From N. Neal Paradise: From what I've read, Unitarian Universalism tries above all things to be as inclusive as possible. Is there any basic thing Christians believe that would exclude them from UU?

Since we are Unitarian in our theology, those who believe in the Trinity might find themselves feeling out of place, although such a belief would not cause us to show you the door. Similarly, a belief in subsitutionary atonement, or other views of Jesus as the divine sacrifice for our salvation would be unusual, and technically not in keeping with our Universalist heritage. But if you wanted to hang out with us, we probably wouldn't mind too much.

What we would mind is those Christians (or people of any other faith, for that matter) who hold an absolutist, fundamentalist position on their truth. That theirs is *the* way and the *only* way, with an absolutely literal interpretation of their sacred texts, and a conviction that we, therefore, are inferior people on the wrong side of God. That kind of perspective, though certainly many of us know and love people who hold it, is anathema to our liberal religious heritage, and stands against our commitment to reason, freedom and tolerance. One cannot hold such absolutist understandings and rightfully be a Unitarian Universalist.

From Joe: What is your view on the importance of the Bible?

There are some Unitarian Universalists who might like to claim that the Bible is irrelevant, full of contradictions, and therefore of no use to us. They would be mistaken.

The Bible is our heritage. It is out of the Protestant Reformation, and the ability for people to read the Bible using their own minds to interpret and understand it, that both Unitarianism and Universalism came into their own. It is the Bible that tells us the stories, warnings and parables that have undergirded our western culture, and therefore have helped to shape this faith. It is in the Bible that we are challenged to love our neighbor and our enemy, to bring the Kingdom of God into being here and now, to be mindful of the price of speaking truth to power, and to contemplate the mysteries of love and suffering.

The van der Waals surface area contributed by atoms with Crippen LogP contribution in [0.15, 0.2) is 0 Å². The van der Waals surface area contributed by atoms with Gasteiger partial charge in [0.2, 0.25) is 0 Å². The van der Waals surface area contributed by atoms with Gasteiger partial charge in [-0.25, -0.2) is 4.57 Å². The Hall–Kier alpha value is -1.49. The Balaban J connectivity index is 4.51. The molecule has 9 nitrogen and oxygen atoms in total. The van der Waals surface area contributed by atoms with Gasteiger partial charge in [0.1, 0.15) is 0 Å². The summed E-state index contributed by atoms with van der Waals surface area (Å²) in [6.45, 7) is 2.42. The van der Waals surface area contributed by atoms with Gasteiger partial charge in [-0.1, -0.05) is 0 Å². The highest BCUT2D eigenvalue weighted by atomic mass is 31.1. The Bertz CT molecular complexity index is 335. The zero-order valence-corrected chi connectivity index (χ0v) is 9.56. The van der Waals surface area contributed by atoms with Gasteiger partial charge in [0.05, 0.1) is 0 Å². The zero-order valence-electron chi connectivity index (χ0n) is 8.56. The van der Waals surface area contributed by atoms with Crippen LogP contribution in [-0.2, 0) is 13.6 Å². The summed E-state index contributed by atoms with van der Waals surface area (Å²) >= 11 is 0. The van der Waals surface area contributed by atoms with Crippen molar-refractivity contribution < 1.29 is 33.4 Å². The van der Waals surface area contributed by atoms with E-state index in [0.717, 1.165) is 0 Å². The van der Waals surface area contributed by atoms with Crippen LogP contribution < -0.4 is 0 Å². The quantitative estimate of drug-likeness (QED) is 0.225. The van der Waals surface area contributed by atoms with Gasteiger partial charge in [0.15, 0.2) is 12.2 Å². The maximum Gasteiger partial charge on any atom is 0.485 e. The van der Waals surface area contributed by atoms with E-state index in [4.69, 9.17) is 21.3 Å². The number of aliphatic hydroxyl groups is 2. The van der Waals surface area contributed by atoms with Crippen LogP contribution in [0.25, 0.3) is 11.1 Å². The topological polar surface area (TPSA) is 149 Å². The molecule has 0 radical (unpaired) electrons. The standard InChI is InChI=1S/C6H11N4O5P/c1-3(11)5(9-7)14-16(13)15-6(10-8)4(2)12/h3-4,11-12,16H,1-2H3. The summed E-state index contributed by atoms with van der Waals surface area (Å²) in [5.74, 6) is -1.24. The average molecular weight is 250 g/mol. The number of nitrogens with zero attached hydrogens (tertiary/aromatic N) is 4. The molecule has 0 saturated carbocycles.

Not all Unitarian Universalists read the bible regularly. It is not read every Sunday in our churches, though it is read sometimes. Still, though, we acknowledge that it is culturally and religiously important, and there are those of us who still read and study it with some regularity, through the lens of Progressive Christianity and our own faith history.

We know that there is also wisdom to be found, much of it similar to Biblical wisdom, in the sacred texts and stories of other faiths and traditions and we are glad to have those, also, to help us discern the direction of our lives and paths. The Bible is among those, and holds a particular place as foundational. We do not read it, or any other texts, as a literal instruction manual for life, but rather as a living, breathing text which we can view with fresh eyes each time we open it. We approach the Bible along with historical context and information, as well as literary understandings of the text and its writers. All of this information, far from demeaning the Bible, gives us more tools to understand it and make it relevant to our lives here, now.

I am grateful to all of you for the privilege of attempting to help you understand my faith a little better. Ours is a faith that loves the questions themselves, that delights in self-effacing humor, that believes fully in the wonder and awe and love that colors this world, even if we do have a brightly irreverent streak. If you're interested in a more poetical approach to who we are, I recommend that you spend some time with the music of Peter Mayer, who is a UU singer-songwriter who very much embodies our essence in his songs. If you have other questions or need clarification on anything, I'm happy to help!  Thanks especially to Rachel, and to all whose minds are curious enough to ask questions and listen with an open heart for the answers.

Check out the rest of our interview series, which includes 12 Q&As with everyone from an atheist to a Calvinist to a gay Christian to an evolutionary creationist.